And while Neumayer is glad to be rid of the cancer, she knows her cancer journey is not necessarily over. Eighty percent of women with ovarian cancer enter into remission, but 70 to 80 percent of those women during the next five years may have a recurrence, according to Dr. Beth Karlan, a gynecologic oncologist at UCLA Medical Center.
“I am likely to have a recurrence eventually. Even with the removal of all those organs, the cancer can come back elsewhere,” Neumayer wrote. “But I don’t feel any closer to dying than I was a year ago. If it comes back, by the time it comes back, I hope ovarian cancer research will have led to treatment for all future expressions of my cancer.”
Understanding Ovarian Cancer
Ovarian cancer is when the ovaries – which produce the sex hormone, estrogen, as well as eggs – become cancerous. Women have two ovaries, one on either side of the uterus.
The fallopian tube, which brings the egg from the ovary to the uterus for fertilization, is actually where many ovarian cancers begin. First, a few cancerous cells develop on the fallopian tubes, then these cells stick to the ovaries as the fallopian tubes brush over the ovary. From there, the cancerous cells grow to form a tumor.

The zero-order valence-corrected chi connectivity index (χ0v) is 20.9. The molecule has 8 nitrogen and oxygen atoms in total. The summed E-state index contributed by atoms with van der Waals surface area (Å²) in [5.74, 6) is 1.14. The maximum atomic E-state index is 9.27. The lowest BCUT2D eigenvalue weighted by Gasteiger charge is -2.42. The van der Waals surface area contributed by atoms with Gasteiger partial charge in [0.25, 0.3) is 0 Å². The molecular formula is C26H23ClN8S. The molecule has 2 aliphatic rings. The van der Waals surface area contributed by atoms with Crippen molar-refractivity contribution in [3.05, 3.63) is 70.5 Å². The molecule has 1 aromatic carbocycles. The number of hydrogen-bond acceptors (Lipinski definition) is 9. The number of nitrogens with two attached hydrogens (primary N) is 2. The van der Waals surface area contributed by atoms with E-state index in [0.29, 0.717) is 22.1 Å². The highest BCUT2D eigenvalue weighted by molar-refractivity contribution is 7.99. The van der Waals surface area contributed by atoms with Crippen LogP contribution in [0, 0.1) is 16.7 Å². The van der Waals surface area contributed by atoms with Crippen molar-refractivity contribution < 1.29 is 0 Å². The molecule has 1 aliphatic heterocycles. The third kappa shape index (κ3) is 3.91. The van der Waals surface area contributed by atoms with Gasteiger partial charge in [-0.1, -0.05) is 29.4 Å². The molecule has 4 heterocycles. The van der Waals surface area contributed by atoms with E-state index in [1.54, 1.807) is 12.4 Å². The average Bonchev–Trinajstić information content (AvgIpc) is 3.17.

Your risk for ovarian cancer may be increased if you have gone through menopause, have a gene mutation like BRCA1 or BRCA2, are obese or overweight, had your first pregnancy after age 35 or never carried a pregnancy to full-term, have a family history of cancer or used hormone replacement therapy. You should talk with your doctor about your potential risk for the disease.
Symptoms of Ovarian Cancer
Looking back, Kari Neumayer says there were signs of her cancer she might’ve missed.
“More than a year after my diagnosis, after several months being cancer-free, I recalled intermittent sharp chest pains in recent years,” she wrote. “My internet research at the time convinced me it was heartburn… Waiting it out at home was preferable to sitting in an emergency room for hours, and I never thought to mention it to anyone.”
She even had back pain that could have been caused by her cancer.
“In hindsight, I did have excruciating back pain six months before I was diagnosed,” she wrote. “I thought I’d strained my back lifting my 85-pound elderly dog.”
Neumayer will never truly know if these were symptoms of her cancer, but it’s important to think about all the potential signs of the disease. Ovarian cancer is known as the cancer that whispers because symptoms are vague and sometimes similar to regular menstrual cycle fluctuations. Dr. Beth Karlan says that ovarian cancer can be difficult to recognize with its subtle symptoms.